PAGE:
Women are produced from the souls of the most vile and illogical males, according to the Timaeus. Regrettably, this later feeling fared better in political theory than the Republic's gender equality. Augustine of Hippo (354–430 CE) was a Christian theologian who tried to combine Platonic philosophy with Christian religion. Augustine's opinions on women are a little hazy. 


On the one hand, he supports women's complete humanity, claiming that both men and women have the image of God (which separates humans from other creatures). 

The picture of God can only be found in the portion of the mind that is dedicated to God's contemplation, and both men and women have this potential. However, both women and men have temporal or worldly responsibilities that are prescribed, at least in part, by their God-given natures. 


Women appear to have greater temporal responsibilities (think of childbirth and nursing tasks), and hence are unable to dedicate as much time or intelligence to God contemplation. As a result, women are both equal and unequal. 


Each of these works explores the subject of whether or not women are human in their own unique way. Saying "yes" or "no" is a little too easy, but some early thinkers plainly did not believe that women are human in the same sense that males are. 

Jean-Jacques Rousseau (1712–1778), a more contemporary character, believed that women were human, but that they possessed a unique set of intrinsic virtues that required them to be trained and treated differently than males. This poses a comparable concern about women's moral personhood rather than their humanity. 

The focus of Rousseau's discussion of a woman's moral behavior is on her responsibility to be a decent wife and mother. He distinguishes between male and female virtues. Instead of being bold and intelligent, women were expected to be meek and lovely. Rousseau thinks that a woman has no responsibilities outside of the house, ignoring the experience of women who are forced to labor outside the house. 


To put it another way, Rousseau's virtuous woman is a lady from the middle to upper classes who has the time to give her entire attention to her husband and children. Rousseau isn't the only classical moral and political theorist who thinks this way. 


The notion of the person as a participant to a social contract is central to classical liberalism. Individuals who adhere to classical liberalism, on the other hand, are thought to be free of domestic responsibilities. 

Furthermore, the individual rights that governments are supposed to defend are nearly invariably mainly or largely the rights of male property owners. 

Women are supposed to be a part of the man's 'person,' who represents the family in all public and political concerns. 

Women of the working class were clearly considered as wage earners in socialist traditions, but the socialists of the nineteenth century had little interest in any contribution from women.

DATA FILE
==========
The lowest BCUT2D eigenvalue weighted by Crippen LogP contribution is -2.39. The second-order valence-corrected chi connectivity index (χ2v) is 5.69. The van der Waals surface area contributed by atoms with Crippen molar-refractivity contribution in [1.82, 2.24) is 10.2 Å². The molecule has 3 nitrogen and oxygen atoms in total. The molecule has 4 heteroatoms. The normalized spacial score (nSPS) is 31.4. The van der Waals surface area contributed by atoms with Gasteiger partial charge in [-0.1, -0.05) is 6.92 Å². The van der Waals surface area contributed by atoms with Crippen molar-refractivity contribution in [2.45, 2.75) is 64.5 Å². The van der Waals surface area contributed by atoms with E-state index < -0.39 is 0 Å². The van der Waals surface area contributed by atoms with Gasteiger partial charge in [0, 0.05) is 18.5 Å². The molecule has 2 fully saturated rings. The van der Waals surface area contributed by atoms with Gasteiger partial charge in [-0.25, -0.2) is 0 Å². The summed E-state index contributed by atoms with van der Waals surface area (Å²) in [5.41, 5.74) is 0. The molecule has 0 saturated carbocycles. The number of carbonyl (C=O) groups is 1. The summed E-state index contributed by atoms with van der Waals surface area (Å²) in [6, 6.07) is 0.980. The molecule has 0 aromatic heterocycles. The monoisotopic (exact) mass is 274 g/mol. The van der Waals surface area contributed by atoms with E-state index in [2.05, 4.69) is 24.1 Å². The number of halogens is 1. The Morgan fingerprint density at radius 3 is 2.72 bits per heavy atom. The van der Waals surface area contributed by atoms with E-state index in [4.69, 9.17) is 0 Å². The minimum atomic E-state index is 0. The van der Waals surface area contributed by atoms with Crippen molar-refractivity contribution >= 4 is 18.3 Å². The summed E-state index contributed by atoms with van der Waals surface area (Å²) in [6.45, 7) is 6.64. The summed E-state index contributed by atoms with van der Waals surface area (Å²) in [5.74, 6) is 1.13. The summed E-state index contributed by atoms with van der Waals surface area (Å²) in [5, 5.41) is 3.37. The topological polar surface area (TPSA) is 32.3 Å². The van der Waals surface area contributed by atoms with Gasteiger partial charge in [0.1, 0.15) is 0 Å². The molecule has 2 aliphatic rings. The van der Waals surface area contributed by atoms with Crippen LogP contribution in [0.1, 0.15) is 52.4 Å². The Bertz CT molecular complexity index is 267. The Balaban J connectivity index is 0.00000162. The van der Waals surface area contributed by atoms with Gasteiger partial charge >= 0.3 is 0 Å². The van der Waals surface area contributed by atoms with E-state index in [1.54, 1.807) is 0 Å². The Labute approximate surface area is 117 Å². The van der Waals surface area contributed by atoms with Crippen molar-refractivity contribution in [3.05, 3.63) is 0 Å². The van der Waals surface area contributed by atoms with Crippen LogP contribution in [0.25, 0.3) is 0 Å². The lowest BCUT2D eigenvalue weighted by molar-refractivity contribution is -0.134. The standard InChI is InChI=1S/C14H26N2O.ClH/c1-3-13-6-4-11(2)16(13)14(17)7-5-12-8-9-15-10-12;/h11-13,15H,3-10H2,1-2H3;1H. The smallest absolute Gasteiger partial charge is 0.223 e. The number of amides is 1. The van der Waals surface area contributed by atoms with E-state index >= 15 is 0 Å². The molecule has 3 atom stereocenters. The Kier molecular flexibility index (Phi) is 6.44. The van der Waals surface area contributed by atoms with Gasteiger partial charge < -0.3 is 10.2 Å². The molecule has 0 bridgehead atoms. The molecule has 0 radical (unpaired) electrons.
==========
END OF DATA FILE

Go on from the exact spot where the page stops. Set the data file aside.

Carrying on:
To call someone a moral person, one must first recognize that they are a human being with particular abilities. These abilities usually involve the ability to create and act on independent judgments. 


In some political and legal circumstances, the condition of moral persons is extremely crucial. Children, for example, are frequently dismissed as moral beings because they are seen incapable of independently determining what is good and wrong and then acting on that determination. 

Whereas ‘human' is the metaphysical category (i.e., the category of creatures to which someone belongs), ‘moral person' is the normative category to which rights, privileges, and duties are often assigned. 

Women as sensible and self-reliant Mary Wollstonecraft (1759–1797) was an eighteenth-century feminist who contended for women's moral individuality as well as their entire humanity. 

A Vindication of the Rights of Woman (1792), her magnum opus, pushed for gender equality and reacted to many who argued differently. Wollstonecraft was a passionate advocate for social justice and human rights, and she wrote a number of publications before her tragic death (and is also known for her famous daughter, Mary Shelley, the author of Frankenstein). 


In A Vindication of the Rights of Woman, Wollstonecraft argues for women's rational humanity. Of course, she also advocated for women's civic and economic rights. 


Human beings, according to Wollstonecraft, are defined by reason, virtue, and knowledge. Humans are distinguished from other animals by their ability to reason. 

This was and still is a popular perception of humans: that we are rational animals, and that it is our ability to reason that makes us superior or more heavenly (think of Augustine and how the rational mind might be directed toward God). 

What separates one human being from another is virtue, moral goodness, or character. 

Wollstonecraft is obviously allowing for the idea of degrees of perfection — distinctions that distinguish some beings from others. Her argument, though, is that being born female does not define one's goodness in and of itself. 

Finally, knowledge is obtained by experience, but if one's experience is limited by societal mores, one's nature will never be perfected. 

Nature's completeness is required for happiness. As you can see, Wollstonecraft laid the ground for demonstrating that societal norms that prevent women from obtaining experience and knowledge also prevent them from being happy. 

Furthermore, she maintained that the so-called "feminine qualities" extolled by Rousseau and others at the time were just standards of decorum. 


Women were educated to be lovely rather than moral, and as a result, they were doomed to be second-class citizens. 

Women were prevented from acquiring reasoning abilities, and as a result, they lacked the virtue that society required for full citizenship involvement.